Garissa has made undeniable progress. But as one local peace worker explained “Countering violent extremism is short term but peacebuilding is needed for the long term”.  This is by no means ‘CVE job done’. All the structural challenges faced by Garissa before the attacks still remain challenges now. If the window of opportunity for addressing them and building a more durable peace is not quickly grasped, attacks could return and the local solidarity in rejecting Shabaab’s violence could evaporate.
The first challenge is that Shabaab continues to attempt to dislodge Somalia’s internationally backed government, and establish Islamist rule over Somali territory. It retains the capacity to launch bloody attacks in many areas of Somalia. Kenya thus remains embroiled in a Somali conflict that is far from over, and as ongoing attacks in Garissa show,  Kenya will remain a battleground in that conflict until it is resolved.
The KDF thus remains in Kismayo, and the clan divisions connected to this remain. In 2017, attacks continued in Kenya’s north-east. Not only has there been a steady trickle of Shabaab attacks in Garissa,  but notably also in Mandera County,  to the north. This may be partly because local Kenyan Somalis of the Marehan clan remain angry that the Kenyan-Ogaden alliance within Somalia has diminished Marehan influence.
Mandera’s challenges are highly relevant to Garissa’s future. Violent conflict between Somali sub-clans broke out there in 2014 when a deadlock between Garre and Degodia sub-clans over constituency and county boundaries led to scores of deaths and the displacement of over 18,000 households. In subsequent months, those who had lost out to their rivals allegedly began colluding with Shabaab. Later in 2014, attacks on a bus and a quarry followed, killing 64 up-country Christians and professionals.  Local teachers and health workers deserted the county in the aftermath. As we have seen, Garissa may have built solidarity against al-Shabaab, but this could prove brittle. 
In 2017, Garissa’s dominant and minority sub-clans remain locked in intense rivalries – at loggerheads over land, water, and seats in national and county government.  They need to find a political accommodation in which each gets a satisfactory share of power in the 2017 elections, and they need to manage their divisions on other issues. Local politicians have used violence as a tool in previous elections. Some have been recorded in recent months exploiting divisions and threatening rival groups to appeal to their supporters.  One of the campaigning messages has been to denounce Kenya’s military involvement in Somalia as self-seeking.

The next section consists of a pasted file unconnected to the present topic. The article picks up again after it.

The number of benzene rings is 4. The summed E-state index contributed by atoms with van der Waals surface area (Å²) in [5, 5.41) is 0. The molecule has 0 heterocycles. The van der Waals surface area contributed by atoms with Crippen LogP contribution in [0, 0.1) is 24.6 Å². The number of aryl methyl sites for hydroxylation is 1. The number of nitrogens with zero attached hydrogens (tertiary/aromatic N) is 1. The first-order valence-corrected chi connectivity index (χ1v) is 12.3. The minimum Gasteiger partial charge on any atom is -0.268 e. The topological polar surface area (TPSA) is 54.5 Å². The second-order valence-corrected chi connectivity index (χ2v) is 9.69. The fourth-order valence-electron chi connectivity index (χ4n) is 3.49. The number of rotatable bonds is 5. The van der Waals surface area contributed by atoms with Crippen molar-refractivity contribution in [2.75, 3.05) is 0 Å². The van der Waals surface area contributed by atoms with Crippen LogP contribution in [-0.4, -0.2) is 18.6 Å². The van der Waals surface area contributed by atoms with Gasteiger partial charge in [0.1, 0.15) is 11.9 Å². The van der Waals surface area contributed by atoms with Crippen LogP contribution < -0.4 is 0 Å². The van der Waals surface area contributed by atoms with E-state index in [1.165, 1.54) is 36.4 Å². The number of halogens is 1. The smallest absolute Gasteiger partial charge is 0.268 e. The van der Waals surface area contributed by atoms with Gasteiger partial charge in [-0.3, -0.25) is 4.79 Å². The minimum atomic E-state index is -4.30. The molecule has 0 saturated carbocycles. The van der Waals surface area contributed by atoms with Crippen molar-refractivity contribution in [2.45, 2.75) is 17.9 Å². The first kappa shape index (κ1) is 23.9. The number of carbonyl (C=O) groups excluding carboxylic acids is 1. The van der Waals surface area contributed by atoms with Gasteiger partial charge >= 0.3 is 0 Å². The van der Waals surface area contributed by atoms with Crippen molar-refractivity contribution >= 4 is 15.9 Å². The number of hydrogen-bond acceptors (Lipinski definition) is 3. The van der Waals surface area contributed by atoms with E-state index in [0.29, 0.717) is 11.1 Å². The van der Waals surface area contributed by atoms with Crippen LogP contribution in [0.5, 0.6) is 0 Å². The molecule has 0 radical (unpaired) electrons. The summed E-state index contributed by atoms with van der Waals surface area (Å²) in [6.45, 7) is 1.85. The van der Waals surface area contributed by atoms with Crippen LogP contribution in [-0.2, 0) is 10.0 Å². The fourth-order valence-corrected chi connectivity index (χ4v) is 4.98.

As in Mandera, local leaders and groups who lose out could turn to Shabaab, whose strategy of fomenting division and polarisation could regain ground. As is well-known, “al-Shabaab exploits clan divisions to gain recruits … by taking the part of lesser sub-clans”. 
The same arguments apply when it comes to inter-religious distrust. There has been progress on this – but this does not mean divisions can’t return. Interviewees suggested that better knowledge about the tenets of Islam could make it harder for Shabaab to convince disaffected people to turn to violent methods.
More broadly, many Somalis and Muslims still feel like second-class citizens in Kenya. To make progress on the integration of Somalis and Muslims, the long term marginalisation of Garissa has to be rapidly addressed – including tackling such issues as unemployment, weak infrastructure, and poor service provision. Yet further attacks on health and education staff could again put Garissa’s weak social service provision into reverse gear, illustrating the urgency of building peace on the back of recent security improvements. If local people are right that big financial rewards are offered to potential attackers,  then decent livelihoods are also part of the solution to the problem.